Isle of Man


Ire.


Ireland


Is.


Islands


U.


island


i-U


islands


i-th.


isthmus


It,


Italy


Iv.Cst.


Ivory Coast


Jam.


Jamaica


Jap.


Japan


Jav.


Java


Kan.


EMM


Kor.


Korea


Ky.


Kentucky


La.


Louisiana


Lab.


Labrador


Lac. Is.


Laccadive Islands


Lag.


Lagos


Lanes.


Lancashire


Leics.


Leicestershire


Lib.


Liberia


Lib.Des.


Libyan Desert


Lines.


Lincolnshire


lit.


literature


Lond.


London


Lnxem.


Luxemburg


Lye.


Lycia


m.


married



Maced.


Macedonia


Mack.


Mackenzie


Mad.


Madagascar


Mad.Is.


Madeira Islands


Mal.Arch.


Malay Archipelago


Mal.Penin.


Malay Peninsula


Man.


Manitoba


Mass.


Massachusetts


math.


mathematics


Maur.


Mauritius


Md.


Maryland


Mdx.


Middlesex


Me.


Maine


inoch.


mechanics


med.


medicine


Medit.


Mediterranean


Mesop.


Mesopotamia


metall.


metallurgy


meteorol.


meteorology


Mex.


Mexico


Mich.


Michigan


min.


mineralogy


Minn.


Minnesota


Miss.


Mississippi


Mo.


Missouri


Monm.


Monmouthshire


Mont.


Montana


Mnnten.


Montenegro


Mor.


Morocco


mt.


mount


mts.


mountains


mus.


music


myth.


mythology


N.Af.


North Africa


N.Am.


North America


N.Br.


New Brunswick


N.C.


North Carolina


N.Dak.


North Dakota


N.E.Af.


North-East Africa


Neb.


Nebraska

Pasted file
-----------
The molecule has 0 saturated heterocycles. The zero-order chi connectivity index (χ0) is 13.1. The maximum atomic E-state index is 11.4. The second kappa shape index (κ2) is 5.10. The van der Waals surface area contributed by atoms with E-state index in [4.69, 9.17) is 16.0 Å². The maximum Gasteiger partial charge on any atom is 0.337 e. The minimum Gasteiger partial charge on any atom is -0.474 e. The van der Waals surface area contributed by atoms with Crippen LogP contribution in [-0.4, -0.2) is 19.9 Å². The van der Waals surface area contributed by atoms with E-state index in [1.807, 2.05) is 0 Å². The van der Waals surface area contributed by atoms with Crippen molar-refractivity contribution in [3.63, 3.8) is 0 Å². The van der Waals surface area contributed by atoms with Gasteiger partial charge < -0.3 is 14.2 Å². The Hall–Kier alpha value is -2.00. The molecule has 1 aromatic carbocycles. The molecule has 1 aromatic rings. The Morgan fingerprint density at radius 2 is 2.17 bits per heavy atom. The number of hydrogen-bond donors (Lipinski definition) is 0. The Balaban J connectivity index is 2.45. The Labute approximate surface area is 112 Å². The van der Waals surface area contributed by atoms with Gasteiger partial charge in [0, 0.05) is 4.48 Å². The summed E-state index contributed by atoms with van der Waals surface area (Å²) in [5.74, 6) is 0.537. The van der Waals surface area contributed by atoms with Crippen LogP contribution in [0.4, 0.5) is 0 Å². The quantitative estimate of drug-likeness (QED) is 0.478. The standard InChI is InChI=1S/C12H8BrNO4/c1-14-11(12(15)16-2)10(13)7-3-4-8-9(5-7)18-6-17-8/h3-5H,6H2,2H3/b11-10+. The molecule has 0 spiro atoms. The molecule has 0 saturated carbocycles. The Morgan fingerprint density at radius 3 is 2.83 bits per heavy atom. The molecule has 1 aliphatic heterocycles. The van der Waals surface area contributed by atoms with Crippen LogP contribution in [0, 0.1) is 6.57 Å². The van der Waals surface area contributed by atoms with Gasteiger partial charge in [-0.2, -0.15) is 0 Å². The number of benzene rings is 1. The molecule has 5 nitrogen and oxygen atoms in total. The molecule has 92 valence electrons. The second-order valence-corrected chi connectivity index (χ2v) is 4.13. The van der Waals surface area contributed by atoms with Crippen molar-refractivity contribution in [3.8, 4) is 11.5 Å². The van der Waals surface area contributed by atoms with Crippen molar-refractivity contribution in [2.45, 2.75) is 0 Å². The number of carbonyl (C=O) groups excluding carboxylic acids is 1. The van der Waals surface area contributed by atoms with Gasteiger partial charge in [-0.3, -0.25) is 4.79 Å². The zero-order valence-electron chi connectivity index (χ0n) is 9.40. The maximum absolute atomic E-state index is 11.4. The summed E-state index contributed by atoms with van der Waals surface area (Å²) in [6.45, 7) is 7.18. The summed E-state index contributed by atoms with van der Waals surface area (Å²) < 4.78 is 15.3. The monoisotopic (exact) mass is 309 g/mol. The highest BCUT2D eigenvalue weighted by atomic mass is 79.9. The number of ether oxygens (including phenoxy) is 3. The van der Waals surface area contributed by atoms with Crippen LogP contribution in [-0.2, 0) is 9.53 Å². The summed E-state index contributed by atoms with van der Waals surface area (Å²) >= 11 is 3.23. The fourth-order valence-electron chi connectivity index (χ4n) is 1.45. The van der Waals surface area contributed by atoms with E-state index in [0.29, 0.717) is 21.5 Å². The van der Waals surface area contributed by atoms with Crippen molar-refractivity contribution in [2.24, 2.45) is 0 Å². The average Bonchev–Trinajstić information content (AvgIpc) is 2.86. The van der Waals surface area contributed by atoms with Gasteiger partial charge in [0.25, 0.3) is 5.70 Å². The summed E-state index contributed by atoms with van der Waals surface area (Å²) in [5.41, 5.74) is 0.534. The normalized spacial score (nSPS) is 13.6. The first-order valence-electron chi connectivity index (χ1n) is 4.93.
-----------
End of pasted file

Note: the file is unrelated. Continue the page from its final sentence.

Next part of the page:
Nev.


Nevada


Nfd.


Newfoundland


N.a.


New Guinea


N.H.


New Hampshire


Nio.


Nicaragua


Nig.


Nigeria


N.J.


New Jersey


N.MOX.


New Mexico


Xorf.


Norfolk


Northanta.


Northamptonshire


Northumb.


Northumberland


Notts.


Nottinghamshire


N.S.


Nova Scotia


N.S.W.


New South Wales


Nub.


Nubia


N.Y.


New York


N.Z.


New Zealand


O.


Ohio


Okla.


Oklahoma


Ont.


Ontario


Oreg.


Oregon


1 3 4 5 6 7 8 9 10 11 12 13 14 15 16 17 18 19 20 21 22 23 24 25 26 27 28 29 30 31 32 33 34 35 36 37 38 39 40 41 42 43 44 45 46 47 48 49 50 51 52 53 54 55 56 57 58 59 60 61 62 63 64 65 66 67 68 69 70 71 72 73 74 75 76 77 78 79 80 81 82 83 84 85 86 87 88 89 90 91 92 93 94 95 96 97 98 99 100 101 102 103 104 105 106 107 108 109 110 111 112 113 114 115 116 117 118 119 120 121 122 123 124 125 126 127 128 129 130 131 132 133 134 135 136 137 138 139 140 141 142 143 144 145 146 147 148 149 150 151 152 153 154 155 156 157 158 159 160 161 162 163 164 165 166 167 168 169 170 171 172 173 174 175 176 177 178 179 180 181 182 183 184 185 186 187 188 189 190 191 192 193 194 195 196 197 198 199 200 201 202 203 204 205 206 207 208 209 210 211 212 213 214 215 216 217 218 219 220 221 222 223 224 225 226 227 228 229 230 231 232 233 234 235 236 237 238 239 240 241 242 243 244 245 246 247 248 249 250 251 252 253 254 255 256 257 258 259 260 261 262 263 264 265 266 267 268 269 270 271 272 273 274 275 276 277 278 279 280 281 282 283 284 285 286 287 288 289 290 291 292 293 294 295 296 297 298 299 300 301 302 303 304 305 306 307 308 309 310 311 312 313 314 315 316 317 318 319 320 321 322 323 324 325 326 327 328 329 330 331 332 333 334 335 336 337 338 339 340 341 342 343 344 345 346 347 348 349 350 351 352 353 354 355 356 357 358 359 360 361 362 363 364 365 366 367 368 369 370 371 372 373 374 375 376 377 378 379 380 381 382 383 384 385 386 387 388 389 390 391 392 393 394 395 396 397 398 399 400 401 402 403 404 405 406 407 408 409 410 411 412 413 414 415 416 417 418 419 420 421 422 423 424 425 426 427 428 429 430 431 432 433 434 435 436 437 438 439 440 441 442 443 444 445 446 447 448 449 450 451 452 453 454 455 456 457 458 459 460 461 462 463 464 465 466 467 468 469 470 471 472 473 474 475 476 477 478 479 480 481 482 483 484 485 486 487 488 489 490 491 492 493 494 495 496 497 498 499 500